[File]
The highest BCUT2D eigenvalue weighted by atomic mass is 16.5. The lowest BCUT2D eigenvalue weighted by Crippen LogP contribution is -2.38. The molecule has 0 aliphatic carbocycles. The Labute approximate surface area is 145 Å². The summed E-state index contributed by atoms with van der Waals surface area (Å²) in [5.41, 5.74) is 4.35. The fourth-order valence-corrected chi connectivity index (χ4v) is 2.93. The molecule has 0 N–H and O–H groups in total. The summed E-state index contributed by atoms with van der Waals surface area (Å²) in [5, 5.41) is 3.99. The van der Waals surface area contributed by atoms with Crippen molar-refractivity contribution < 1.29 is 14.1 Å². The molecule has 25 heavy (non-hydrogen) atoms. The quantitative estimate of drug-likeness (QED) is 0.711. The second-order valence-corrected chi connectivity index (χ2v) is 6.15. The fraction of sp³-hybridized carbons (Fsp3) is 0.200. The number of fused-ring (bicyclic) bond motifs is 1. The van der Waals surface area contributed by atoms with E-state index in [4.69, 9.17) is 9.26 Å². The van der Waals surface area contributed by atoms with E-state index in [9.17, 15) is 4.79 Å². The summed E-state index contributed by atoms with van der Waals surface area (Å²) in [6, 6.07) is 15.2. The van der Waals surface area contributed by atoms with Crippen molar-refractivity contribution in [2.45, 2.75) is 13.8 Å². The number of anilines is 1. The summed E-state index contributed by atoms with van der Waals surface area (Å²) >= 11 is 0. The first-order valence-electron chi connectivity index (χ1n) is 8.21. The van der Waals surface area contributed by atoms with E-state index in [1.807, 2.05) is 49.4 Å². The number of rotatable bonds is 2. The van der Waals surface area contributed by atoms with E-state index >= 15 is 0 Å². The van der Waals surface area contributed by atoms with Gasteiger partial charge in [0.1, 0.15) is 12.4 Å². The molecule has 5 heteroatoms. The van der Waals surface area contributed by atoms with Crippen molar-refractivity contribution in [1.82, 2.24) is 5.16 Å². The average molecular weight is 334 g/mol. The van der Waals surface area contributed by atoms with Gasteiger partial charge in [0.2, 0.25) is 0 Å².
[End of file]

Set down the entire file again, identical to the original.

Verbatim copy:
The highest BCUT2D eigenvalue weighted by atomic mass is 16.5. The lowest BCUT2D eigenvalue weighted by Crippen LogP contribution is -2.38. The molecule has 0 aliphatic carbocycles. The Labute approximate surface area is 145 Å². The summed E-state index contributed by atoms with van der Waals surface area (Å²) in [5.41, 5.74) is 4.35. The fourth-order valence-corrected chi connectivity index (χ4v) is 2.93. The molecule has 0 N–H and O–H groups in total. The summed E-state index contributed by atoms with van der Waals surface area (Å²) in [5, 5.41) is 3.99. The van der Waals surface area contributed by atoms with Crippen molar-refractivity contribution < 1.29 is 14.1 Å². The molecule has 25 heavy (non-hydrogen) atoms. The quantitative estimate of drug-likeness (QED) is 0.711. The second-order valence-corrected chi connectivity index (χ2v) is 6.15. The fraction of sp³-hybridized carbons (Fsp3) is 0.200. The number of fused-ring (bicyclic) bond motifs is 1. The van der Waals surface area contributed by atoms with E-state index in [4.69, 9.17) is 9.26 Å². The van der Waals surface area contributed by atoms with E-state index in [9.17, 15) is 4.79 Å². The summed E-state index contributed by atoms with van der Waals surface area (Å²) in [6, 6.07) is 15.2. The van der Waals surface area contributed by atoms with Crippen molar-refractivity contribution in [2.45, 2.75) is 13.8 Å². The number of anilines is 1. The summed E-state index contributed by atoms with van der Waals surface area (Å²) >= 11 is 0. The first-order valence-electron chi connectivity index (χ1n) is 8.21. The van der Waals surface area contributed by atoms with E-state index in [1.807, 2.05) is 49.4 Å². The number of rotatable bonds is 2. The van der Waals surface area contributed by atoms with E-state index >= 15 is 0 Å². The van der Waals surface area contributed by atoms with Gasteiger partial charge in [0.1, 0.15) is 12.4 Å². The molecule has 5 heteroatoms. The van der Waals surface area contributed by atoms with Crippen molar-refractivity contribution in [1.82, 2.24) is 5.16 Å². The average molecular weight is 334 g/mol. The van der Waals surface area contributed by atoms with Gasteiger partial charge in [0.2, 0.25) is 0 Å².